Rain, Steam and Speed, The Great Western Railway, Painted before 1844
|Title||Rain, Steam and Speed, The Great Western Railway, Painted before 1844|
|Paper Size (W x H)||44 x 34 ins|
'Rain, Steam and Speed, The Great Western Railway' is an oil painting by the 19th-century British painter J. M. W. Turner. The painting was first exhibited at the Royal Academy in 1844, though it may have been painted earlier. It is now in the collection of the National Gallery, London.
The Great Western Railway (GWR) was one of a number of private British railway companies created to develop the new means of transport. The location of the painting is widely accepted as Maidenhead Railway Bridge, across the River Thames between Taplow and Maidenhead. The view is looking east towards London. The bridge was designed by Isambard Kingdom Brunel and completed in 1838. A tiny hare appears in the bottom right corner of the painting. Some have this as a reference to the limits of technology. Others believe the animal is running in fear of the new machinery and Turner meant to hint at the danger of man's new technology destroying the inherent sublime elements of nature.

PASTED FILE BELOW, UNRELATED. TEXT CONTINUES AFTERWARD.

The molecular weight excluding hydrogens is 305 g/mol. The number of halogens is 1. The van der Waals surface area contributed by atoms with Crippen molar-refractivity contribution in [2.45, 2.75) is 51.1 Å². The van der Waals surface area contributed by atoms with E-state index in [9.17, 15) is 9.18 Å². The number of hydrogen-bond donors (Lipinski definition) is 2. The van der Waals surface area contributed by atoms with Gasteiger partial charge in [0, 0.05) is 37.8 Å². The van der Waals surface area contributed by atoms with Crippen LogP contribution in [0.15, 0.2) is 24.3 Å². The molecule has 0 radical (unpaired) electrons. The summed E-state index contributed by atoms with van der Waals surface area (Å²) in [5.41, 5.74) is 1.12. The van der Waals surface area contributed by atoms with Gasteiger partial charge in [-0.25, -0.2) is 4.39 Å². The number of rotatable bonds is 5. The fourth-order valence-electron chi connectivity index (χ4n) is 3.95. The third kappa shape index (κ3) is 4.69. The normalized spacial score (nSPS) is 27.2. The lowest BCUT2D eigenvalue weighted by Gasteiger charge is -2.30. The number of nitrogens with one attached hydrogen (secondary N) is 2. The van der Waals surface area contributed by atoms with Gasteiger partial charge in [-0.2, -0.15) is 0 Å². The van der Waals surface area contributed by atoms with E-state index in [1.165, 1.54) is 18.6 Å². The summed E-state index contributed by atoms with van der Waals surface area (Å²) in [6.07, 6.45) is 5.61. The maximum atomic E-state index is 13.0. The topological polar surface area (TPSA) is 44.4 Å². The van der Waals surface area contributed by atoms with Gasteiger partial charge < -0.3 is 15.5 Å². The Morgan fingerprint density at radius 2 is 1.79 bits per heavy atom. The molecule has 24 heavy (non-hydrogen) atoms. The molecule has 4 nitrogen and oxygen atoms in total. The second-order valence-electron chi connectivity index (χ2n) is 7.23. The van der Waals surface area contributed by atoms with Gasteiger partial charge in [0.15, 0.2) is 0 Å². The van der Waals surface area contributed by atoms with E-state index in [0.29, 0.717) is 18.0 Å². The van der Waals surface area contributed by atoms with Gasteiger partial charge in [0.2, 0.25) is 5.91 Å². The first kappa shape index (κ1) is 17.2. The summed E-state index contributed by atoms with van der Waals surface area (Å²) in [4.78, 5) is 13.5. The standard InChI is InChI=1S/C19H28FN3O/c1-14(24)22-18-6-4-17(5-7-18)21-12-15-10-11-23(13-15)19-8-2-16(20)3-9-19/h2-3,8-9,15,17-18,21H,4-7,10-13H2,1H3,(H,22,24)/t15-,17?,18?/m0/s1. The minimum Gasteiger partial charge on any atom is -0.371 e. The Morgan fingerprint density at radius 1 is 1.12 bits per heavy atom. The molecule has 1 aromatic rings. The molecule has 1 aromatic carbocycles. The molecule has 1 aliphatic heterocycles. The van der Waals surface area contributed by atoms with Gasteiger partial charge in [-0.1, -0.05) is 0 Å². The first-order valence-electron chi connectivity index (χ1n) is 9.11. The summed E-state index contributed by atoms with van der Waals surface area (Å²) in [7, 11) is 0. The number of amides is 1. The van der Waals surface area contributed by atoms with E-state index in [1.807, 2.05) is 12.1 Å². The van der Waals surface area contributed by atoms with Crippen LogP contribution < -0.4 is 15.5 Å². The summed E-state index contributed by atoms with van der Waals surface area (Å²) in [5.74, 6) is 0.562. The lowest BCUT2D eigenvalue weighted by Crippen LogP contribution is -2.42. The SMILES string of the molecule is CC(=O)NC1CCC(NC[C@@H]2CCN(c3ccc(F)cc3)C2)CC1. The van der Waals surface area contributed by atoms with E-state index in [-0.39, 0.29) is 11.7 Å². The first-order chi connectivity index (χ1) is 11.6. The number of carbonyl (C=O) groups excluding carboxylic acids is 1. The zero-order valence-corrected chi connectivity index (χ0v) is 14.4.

The power and significance of this image seem to lie as much in its purely formal evocation of the speed and power of modern life. Critics who saw the original painting were baffled, but also fascinated, by the artist’s treatment of such an up-to-date theme, especially his dramatic evocation of speed.
The print is hand numbered and accompanied by a certificate signed by the Master Printer and bearing a matching number to the print.
About the Artist
Joseph Mallord William Turner was the most original genius in landscape painting of the nineteenth century. He was born in 1775 to a hairdresser of Covent Garden and his rudimentary elementary education was enhanced by his entrance to the schools of the Royal Academy in 1789.Find out more